Stovner L, Hagen K, Jensen R, Katsarava Z, Lipton R, Scher A, et al. The global burden of headache: a documentation of headache prevalence and disability worldwide. Cephalalgia. 2007;27(3):193–210.

    Article  Google Scholar 

  2. 2.

    Peng KP, Wang SJ. Epidemiology of headache disorders in the Asia-pacific Region. Headache. 2014;54:610–8.

    Article  Google Scholar 

  3. 3.

    Goadsby PJ, Lipton RB, Ferrari MD. Migraine—current understanding and treatment. N Engl J Med. 2002;346:257–70.

    CAS  Article  Google Scholar 

  4. 4.

    Rossi S, Hallett M, Rossini PM, Pascual-Leone A, Safety of TMSCG. Safety, ethical considerations, and application guidelines for the use of transcranial magnetic stimulation in clinical practice and research. Clin Neurophysiol. 2009;120(12):2008–39.

    Article  Google Scholar 

  5. 5.

    Barker AT, Jalinous R, Freeston IL. Non-invasive magnetic stimulation of human motor cortex. Lancet (London, England). 1985;1(8437):1106–7.

    CAS  Article  Google Scholar 

  6. 6.

    Machii K, Cohen D, Ramos-Estebanez C, Pascual-Leone A. Safety of rTMS to non-motor cortical areas in healthy participants and patients. Clin Neurophysiol. 2006;117(2):455–71.

    Article  Google Scholar 

  7. 7.

    Lan L, Zhang X, Li X, Rong X, Peng Y. The efficacy of transcranial magnetic stimulation on migraine: a meta-analysis of randomized controlled trails. J Headache Pain. 2017;18(1):86.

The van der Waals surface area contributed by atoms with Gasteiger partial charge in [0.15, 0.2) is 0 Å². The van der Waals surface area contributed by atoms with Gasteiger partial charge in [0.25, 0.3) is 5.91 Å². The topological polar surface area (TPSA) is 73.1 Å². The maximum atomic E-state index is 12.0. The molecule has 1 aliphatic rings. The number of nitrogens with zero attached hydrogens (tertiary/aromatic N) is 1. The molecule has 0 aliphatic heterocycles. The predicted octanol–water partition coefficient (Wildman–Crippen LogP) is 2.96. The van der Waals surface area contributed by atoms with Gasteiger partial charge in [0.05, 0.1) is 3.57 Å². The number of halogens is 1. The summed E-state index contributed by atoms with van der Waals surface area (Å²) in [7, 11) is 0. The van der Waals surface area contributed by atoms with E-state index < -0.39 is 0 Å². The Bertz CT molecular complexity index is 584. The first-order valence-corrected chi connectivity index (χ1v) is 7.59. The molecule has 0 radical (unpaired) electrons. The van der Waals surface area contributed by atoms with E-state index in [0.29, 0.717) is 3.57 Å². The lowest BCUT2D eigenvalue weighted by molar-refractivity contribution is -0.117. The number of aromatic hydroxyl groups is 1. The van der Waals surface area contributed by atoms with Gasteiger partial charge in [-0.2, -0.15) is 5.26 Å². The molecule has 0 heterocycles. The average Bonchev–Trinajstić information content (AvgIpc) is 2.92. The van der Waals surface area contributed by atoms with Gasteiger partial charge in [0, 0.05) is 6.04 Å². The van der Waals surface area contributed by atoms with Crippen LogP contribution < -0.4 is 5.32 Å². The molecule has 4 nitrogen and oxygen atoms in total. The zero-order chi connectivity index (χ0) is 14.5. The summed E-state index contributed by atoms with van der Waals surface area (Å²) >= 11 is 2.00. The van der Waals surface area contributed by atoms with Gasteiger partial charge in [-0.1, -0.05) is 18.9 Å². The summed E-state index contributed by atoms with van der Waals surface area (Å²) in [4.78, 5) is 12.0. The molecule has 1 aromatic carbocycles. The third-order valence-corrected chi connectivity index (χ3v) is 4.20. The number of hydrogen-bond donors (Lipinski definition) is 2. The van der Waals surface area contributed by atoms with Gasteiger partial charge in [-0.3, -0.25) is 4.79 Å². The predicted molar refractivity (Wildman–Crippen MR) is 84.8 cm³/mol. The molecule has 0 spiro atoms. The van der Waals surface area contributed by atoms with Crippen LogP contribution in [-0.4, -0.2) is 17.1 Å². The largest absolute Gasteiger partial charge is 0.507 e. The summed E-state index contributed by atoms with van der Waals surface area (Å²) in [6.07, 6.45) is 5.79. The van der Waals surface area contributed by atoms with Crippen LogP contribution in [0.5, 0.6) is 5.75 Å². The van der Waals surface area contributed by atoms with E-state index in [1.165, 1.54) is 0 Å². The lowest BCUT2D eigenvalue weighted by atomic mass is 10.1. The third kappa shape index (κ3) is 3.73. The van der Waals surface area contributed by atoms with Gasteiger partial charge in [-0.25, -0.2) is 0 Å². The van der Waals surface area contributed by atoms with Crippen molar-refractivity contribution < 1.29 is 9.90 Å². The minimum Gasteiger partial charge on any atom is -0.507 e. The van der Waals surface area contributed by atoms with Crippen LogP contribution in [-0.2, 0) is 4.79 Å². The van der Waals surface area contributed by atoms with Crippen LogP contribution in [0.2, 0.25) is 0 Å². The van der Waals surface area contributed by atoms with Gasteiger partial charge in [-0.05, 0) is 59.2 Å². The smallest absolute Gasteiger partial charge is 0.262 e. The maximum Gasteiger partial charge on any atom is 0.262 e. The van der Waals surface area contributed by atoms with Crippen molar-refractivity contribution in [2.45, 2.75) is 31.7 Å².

Article  Google Scholar 

  8. 8.

    Kumar S, Singh S, Kumar N, Verma R. The effects of repetitive transcranial magnetic stimulation at dorsolateral prefrontal cortex in the treatment of migraine comorbid with depression: a retrospective open study. Clin Psychopharmacol Neurosci. 2018;16(1):62–6.

    CAS  Article  Google Scholar 

  9. 9.

    Stilling JM, Monchi O, Amoozegar F, Debert CT. Transcranial magnetic and direct current stimulation (TMS/tDCS) for the treatment of headache: a systematic review. Headache. 2019;59(3):339–57.

    Article  Google Scholar 

  10. 10.

    Brighina F, Piazza A, Vitello G, Aloisio A, Palermo A, Daniele O, et al. rTMS of the prefrontal cortex in the treatment of chronic migraine: a pilot study. J Neurol Sci. 2004;227(1):67–71.

    Article  Google Scholar 

  11. 11.

    Conforto AB, Amaro E Jr, Goncalves AL, Mercante JP, Guendler VZ, Ferreira JR, et al. Randomized, proof-of-principle clinical trial of active transcranial magnetic stimulation in chronic migraine. Cephalalgia. 2014;34(6):464–72.

    Article  Google Scholar 

  12. 12.

    Tfelt-Hansen P, Block G, Dahlöf C, Diener HC, Ferrari MD, Goadsby PJ, et al. Guidelines for controlled trials of drugs in migraine: second edition. Cephalalgia. 2000;20(9):765–86.

    CAS  Article  Google Scholar 

  13. 13.

    Misra UK, Kalita J, Bhoi SK. High-rate repetitive transcranial magnetic stimulation in migraine prophylaxis: a randomized, placebo-controlled study. J Neurol. 2013;260(11):2793–801.